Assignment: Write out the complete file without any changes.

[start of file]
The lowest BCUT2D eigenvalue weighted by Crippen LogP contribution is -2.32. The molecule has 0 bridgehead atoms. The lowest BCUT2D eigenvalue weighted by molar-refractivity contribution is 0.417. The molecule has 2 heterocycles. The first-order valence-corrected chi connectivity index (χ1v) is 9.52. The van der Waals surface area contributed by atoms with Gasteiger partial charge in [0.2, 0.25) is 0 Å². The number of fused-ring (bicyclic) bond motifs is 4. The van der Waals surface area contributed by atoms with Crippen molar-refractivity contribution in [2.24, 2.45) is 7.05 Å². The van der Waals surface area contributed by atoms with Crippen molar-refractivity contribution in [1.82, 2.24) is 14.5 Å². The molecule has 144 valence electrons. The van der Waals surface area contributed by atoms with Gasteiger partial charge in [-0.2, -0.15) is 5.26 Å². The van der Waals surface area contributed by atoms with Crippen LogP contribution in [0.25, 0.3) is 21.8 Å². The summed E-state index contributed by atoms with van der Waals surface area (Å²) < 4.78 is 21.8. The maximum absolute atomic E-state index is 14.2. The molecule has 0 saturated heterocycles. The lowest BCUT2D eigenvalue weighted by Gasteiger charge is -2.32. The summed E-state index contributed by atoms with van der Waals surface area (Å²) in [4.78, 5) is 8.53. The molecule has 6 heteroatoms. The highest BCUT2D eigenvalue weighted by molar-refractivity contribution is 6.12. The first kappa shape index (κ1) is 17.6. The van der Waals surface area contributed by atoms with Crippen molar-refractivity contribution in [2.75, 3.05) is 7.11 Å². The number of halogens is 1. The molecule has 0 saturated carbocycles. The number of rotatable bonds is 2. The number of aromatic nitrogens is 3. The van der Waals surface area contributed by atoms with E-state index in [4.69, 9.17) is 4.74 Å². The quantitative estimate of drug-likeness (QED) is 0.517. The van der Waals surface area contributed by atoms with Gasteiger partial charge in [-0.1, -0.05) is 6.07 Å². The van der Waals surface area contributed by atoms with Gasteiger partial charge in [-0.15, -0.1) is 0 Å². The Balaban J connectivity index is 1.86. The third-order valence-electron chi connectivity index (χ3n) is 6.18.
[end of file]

The lowest BCUT2D eigenvalue weighted by Crippen LogP contribution is -2.32. The molecule has 0 bridgehead atoms. The lowest BCUT2D eigenvalue weighted by molar-refractivity contribution is 0.417. The molecule has 2 heterocycles. The first-order valence-corrected chi connectivity index (χ1v) is 9.52. The van der Waals surface area contributed by atoms with Gasteiger partial charge in [0.2, 0.25) is 0 Å². The number of fused-ring (bicyclic) bond motifs is 4. The van der Waals surface area contributed by atoms with Crippen molar-refractivity contribution in [2.24, 2.45) is 7.05 Å². The van der Waals surface area contributed by atoms with Crippen molar-refractivity contribution in [1.82, 2.24) is 14.5 Å². The molecule has 144 valence electrons. The van der Waals surface area contributed by atoms with Gasteiger partial charge in [-0.2, -0.15) is 5.26 Å². The van der Waals surface area contributed by atoms with Crippen LogP contribution in [0.25, 0.3) is 21.8 Å². The summed E-state index contributed by atoms with van der Waals surface area (Å²) < 4.78 is 21.8. The maximum absolute atomic E-state index is 14.2. The molecule has 0 saturated heterocycles. The lowest BCUT2D eigenvalue weighted by Gasteiger charge is -2.32. The summed E-state index contributed by atoms with van der Waals surface area (Å²) in [4.78, 5) is 8.53. The molecule has 6 heteroatoms. The highest BCUT2D eigenvalue weighted by molar-refractivity contribution is 6.12. The first kappa shape index (κ1) is 17.6. The van der Waals surface area contributed by atoms with Crippen molar-refractivity contribution in [2.75, 3.05) is 7.11 Å². The number of halogens is 1. The molecule has 0 saturated carbocycles. The number of rotatable bonds is 2. The number of aromatic nitrogens is 3. The van der Waals surface area contributed by atoms with E-state index in [4.69, 9.17) is 4.74 Å². The quantitative estimate of drug-likeness (QED) is 0.517. The van der Waals surface area contributed by atoms with Gasteiger partial charge in [-0.1, -0.05) is 6.07 Å². The van der Waals surface area contributed by atoms with Gasteiger partial charge in [-0.15, -0.1) is 0 Å². The Balaban J connectivity index is 1.86. The third-order valence-electron chi connectivity index (χ3n) is 6.18.